I'm personally a real stickler for getting in 5 minutes early. In the past I have given flexible hours but the mindset of the guys and girls I have hired...they just can't sem handle it. I don't know whether it's too much to handle managing your own hours or the power goes to their heads and they take advantage. Also consider they are a team, a lot of us strive for production flow or LEAN manufacturing that requires everyone to be doing there job in tune and on time.
Whilst I'm sure it would work for others. A rigid timeframe gives my guys something to work to. If there late I don't take a thing of it. They know that if it's on occasion it's fine and they make up the time themselves. If it becomes more than on occasion we sit down and talk about it. If they are late on a day which they really need to be early for, delivery, early installation they will certainly hear about it!!!
If I have ever issued a written warning for something in my mind that employee is already gone and it is just a process of getting them out the door. I am a small shop thought and I imagine this mentality changes with greater size.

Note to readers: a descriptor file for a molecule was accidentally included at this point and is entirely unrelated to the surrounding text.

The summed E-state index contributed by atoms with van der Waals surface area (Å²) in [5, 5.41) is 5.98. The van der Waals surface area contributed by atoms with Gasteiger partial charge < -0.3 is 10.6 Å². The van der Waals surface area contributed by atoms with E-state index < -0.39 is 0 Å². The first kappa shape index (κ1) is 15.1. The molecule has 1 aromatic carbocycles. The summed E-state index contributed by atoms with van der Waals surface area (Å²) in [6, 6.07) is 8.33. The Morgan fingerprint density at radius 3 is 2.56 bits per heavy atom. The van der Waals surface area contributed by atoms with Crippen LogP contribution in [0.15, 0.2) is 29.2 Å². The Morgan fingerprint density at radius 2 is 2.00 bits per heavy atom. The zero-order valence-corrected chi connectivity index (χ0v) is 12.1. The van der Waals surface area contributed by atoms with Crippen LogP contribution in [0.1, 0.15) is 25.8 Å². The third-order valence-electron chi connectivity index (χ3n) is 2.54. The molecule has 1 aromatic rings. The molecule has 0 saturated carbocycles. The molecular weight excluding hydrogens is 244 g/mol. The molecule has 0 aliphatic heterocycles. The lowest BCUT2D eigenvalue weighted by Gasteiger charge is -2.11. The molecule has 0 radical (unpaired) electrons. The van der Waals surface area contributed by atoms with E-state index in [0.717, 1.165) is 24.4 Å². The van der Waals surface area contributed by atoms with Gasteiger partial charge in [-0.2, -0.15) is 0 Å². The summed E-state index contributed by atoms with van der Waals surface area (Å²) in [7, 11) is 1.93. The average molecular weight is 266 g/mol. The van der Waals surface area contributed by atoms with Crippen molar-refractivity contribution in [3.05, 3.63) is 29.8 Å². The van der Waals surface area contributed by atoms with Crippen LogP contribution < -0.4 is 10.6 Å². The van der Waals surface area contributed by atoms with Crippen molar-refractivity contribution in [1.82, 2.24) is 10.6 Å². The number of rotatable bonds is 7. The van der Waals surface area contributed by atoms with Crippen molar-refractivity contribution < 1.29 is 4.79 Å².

Safety is important for EVERYONE.
Here is how i deal with employees being late. I have a policy that if you are not ready for our morning meeting when the bell goes off at exactly 7am you lose your 2-15 minute breaks for the day. I still legally have to give them a lunch break but they clock out for that. They really don't like to work through break when everyone else is joking and smoking. Seemed to work instantly.
Being late, Not being safe, and poor attitudes are contagious. No room for any of that in this business. The way I see it an employee should care enough about their job to get up 5 minutes earlier to make sure they are on time. If not, find one you do care about. And if they don't care enough to be on time you don't want them there anyway.
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I post a Now Hiring Ad for everybody to see and when I have a interview I make sure I walk him threw the shop for everybody to see.Then when my late employee ask who is that I tell him Your replacement if you dont start showing up on time.